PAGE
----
The S&P 500 closed higher in three sessions, with the two retreats only providing small losses. As a result the index rebounded significantly posting a 3.27% gain for the week. The rebound followed a significant retreat in the prior week. The pair of back to back significant price direction changes is an indication of volatility. The significant price direction changes are a trait commonly seen during a 90 E indicator’s presence. The index has seen gains in seven of the past eight weeks but has finished lower in nine of the past 13 sessions.
The retail sector continued to give mostly lackluster sales results. On Wednesday Staples (SPLS) reported sales declined six percent for the third quarter. The company reported a 7.8% decrease in sales for the first three quarters as compared to earnings in the first three quarters of 2014. Store closures accounted for three percent of their third quarter sales decline, but they noted a one percent increase due to online sales. Staples closed 18 stores in the third quarter and have shuttered 230 since the beginning of 2014 as part of their plan to cut $500 million in costs during the 2014 to 2015 period. They announced they have reached $450 million of that goal. The company also noted they expected fourth quarter sales to be below those seen in the year earlier.
Not all retailers did poorly with sales, Target (TGT), which closed 133 stores when it exited Canada earlier this year, saw a 2.1% increase in sales over the same quarter a year ago and a 1.9% increase same store sales. About 0.4% of there sales increase came from a 20% increase in online sales. The company reported adjusted earnings per share of 86 cents, an 8.6% increase from the 79 cents reported in the same quarter a year ago, but saw an 8% decrease before these adjustments as they earned 76 cents in basic earnings per share from continuing operations compared to the 83 cents in the year ago quarter.
Ross Stores (ROST) reported it saw sales climb 7.1% from those of a year ago on Thursday. They reported earnings of 53 cents a share and up from 46 cents in the same quarter a year ago while beating consensus estimates of 50 cents in the process. The discount retailer also raised full year guidance, projecting full year earnings of $2.45 to $2.48 per share compared to the earlier earnings projection of $2.40 to $2.45 per share. Yet in anticipation of a very competitive holiday shopping season, the company warned that sales promotions could weigh heavily on earnings during the fourth quarter, projecting profits below the current consensus estimates.
As retail sales slip, many in the Tech Sector have also seen sales decline. Qualcomm (QCOM) announced a 44% reduction in sales on Wednesday. The bulk of the sales decline was blamed on patient licensing issues as the company reports many using it patients in China are understating sales, but they also noted they shipped 14% fewer smart phone chips in the quarter ending in September. Adding to the company woes were earlier announcements by Apple (AAPL) and Samsung (SSNLF) of intentions to use more chips of their own design in their cell phones. Due to its struggles the company announced a $1.4 billion cost savings initiative in July, which included a 15% reduction in its workforce.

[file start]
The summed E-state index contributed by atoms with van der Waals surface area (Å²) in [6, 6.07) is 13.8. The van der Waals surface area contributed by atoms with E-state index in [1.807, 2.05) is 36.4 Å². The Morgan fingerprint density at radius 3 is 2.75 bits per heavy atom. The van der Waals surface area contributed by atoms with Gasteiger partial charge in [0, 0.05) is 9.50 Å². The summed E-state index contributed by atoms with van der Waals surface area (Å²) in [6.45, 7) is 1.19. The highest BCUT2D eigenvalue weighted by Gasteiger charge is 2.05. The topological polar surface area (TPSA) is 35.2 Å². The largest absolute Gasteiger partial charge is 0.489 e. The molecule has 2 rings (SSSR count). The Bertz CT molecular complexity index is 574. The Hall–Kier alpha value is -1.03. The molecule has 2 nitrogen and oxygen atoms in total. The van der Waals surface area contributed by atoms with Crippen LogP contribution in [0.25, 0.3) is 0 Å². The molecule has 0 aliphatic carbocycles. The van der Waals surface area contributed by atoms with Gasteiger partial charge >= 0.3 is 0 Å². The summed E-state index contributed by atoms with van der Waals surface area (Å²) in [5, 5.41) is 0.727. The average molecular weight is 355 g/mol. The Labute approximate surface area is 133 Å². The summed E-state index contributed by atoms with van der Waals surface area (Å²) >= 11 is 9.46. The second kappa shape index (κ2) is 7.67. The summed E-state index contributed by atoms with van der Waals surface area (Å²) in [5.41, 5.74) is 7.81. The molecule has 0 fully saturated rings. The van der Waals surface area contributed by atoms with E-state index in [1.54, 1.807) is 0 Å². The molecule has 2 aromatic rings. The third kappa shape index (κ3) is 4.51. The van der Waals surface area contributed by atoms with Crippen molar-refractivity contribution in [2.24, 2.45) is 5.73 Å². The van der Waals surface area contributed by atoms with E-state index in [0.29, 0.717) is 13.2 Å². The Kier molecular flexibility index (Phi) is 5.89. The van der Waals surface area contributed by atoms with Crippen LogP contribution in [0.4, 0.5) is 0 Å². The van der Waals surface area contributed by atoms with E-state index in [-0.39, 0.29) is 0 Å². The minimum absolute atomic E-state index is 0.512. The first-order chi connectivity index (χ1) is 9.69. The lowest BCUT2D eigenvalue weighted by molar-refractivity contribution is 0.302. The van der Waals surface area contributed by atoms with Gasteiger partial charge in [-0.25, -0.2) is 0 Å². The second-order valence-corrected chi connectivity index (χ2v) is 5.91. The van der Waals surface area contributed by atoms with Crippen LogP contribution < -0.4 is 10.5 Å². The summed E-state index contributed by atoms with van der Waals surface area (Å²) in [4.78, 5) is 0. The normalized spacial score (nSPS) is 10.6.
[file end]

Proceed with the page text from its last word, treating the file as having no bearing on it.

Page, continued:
The S&P 500 saw two constituent changes during the past week. General Electric (GE) completed its spin-off of Synchrony Financial (SYF) and Synchrony replaced Genworth Financial (GNW) in the S&P 500 after the close on Tuesday. Genworth was added to the S&P 400. Sigma-Aldridge (SIAL) was replaced by Illumina Inc. (ILMN) after the market close on Wednesday. Sigma-Aldridge is being acquired by Merck KGaA (MKGAY). The data provided for the S&P 500 and S&P 400 below were adjusted for these changes.
Earnings were found for 19 of the S&P 500 constituents that reported third quarter earnings, although these results may not include all that reported during the past week and could include some that reported earlier. These constituents reported total earnings that were $0.55 higher than they reported the same quarter a year ago. This represented a 0.03% increase over the index’s total trailing twelve month earnings from the prior week and an average increase of 1.01% in the TTM earnings of those 19 constituents. There were 12 constituents that had reported earnings greater than the same quarter of a year ago and seven reported earnings less than a year ago. Adjustments made to earnings for those that had already reported, resulted in those earnings falling an additional 39 cents below those previously reported.
Projections for third quarter earnings decreased from those of the previous Friday. The S&P 500 constituents that have yet to report third quarter earnings saw projections decrease by two cents. There was one constituent that had a third quarter projection increase and three had decreases. When including the constituents that have changed to fourth quarter earnings, the current quarter’s earnings projections increased by $1.82 week over week.
The S&P 500 constituents saw current year earnings projections decrease by $1.33 compared to the previous Friday. There were 81 constituents that saw their current year projection decrease while 70 saw increases. Three constituents saw a fiscal year change after this report and as a result saw current year earnings projections change from 2015 to 2016. Only one saw an increase with this change and the net resulted in an increase of one cent.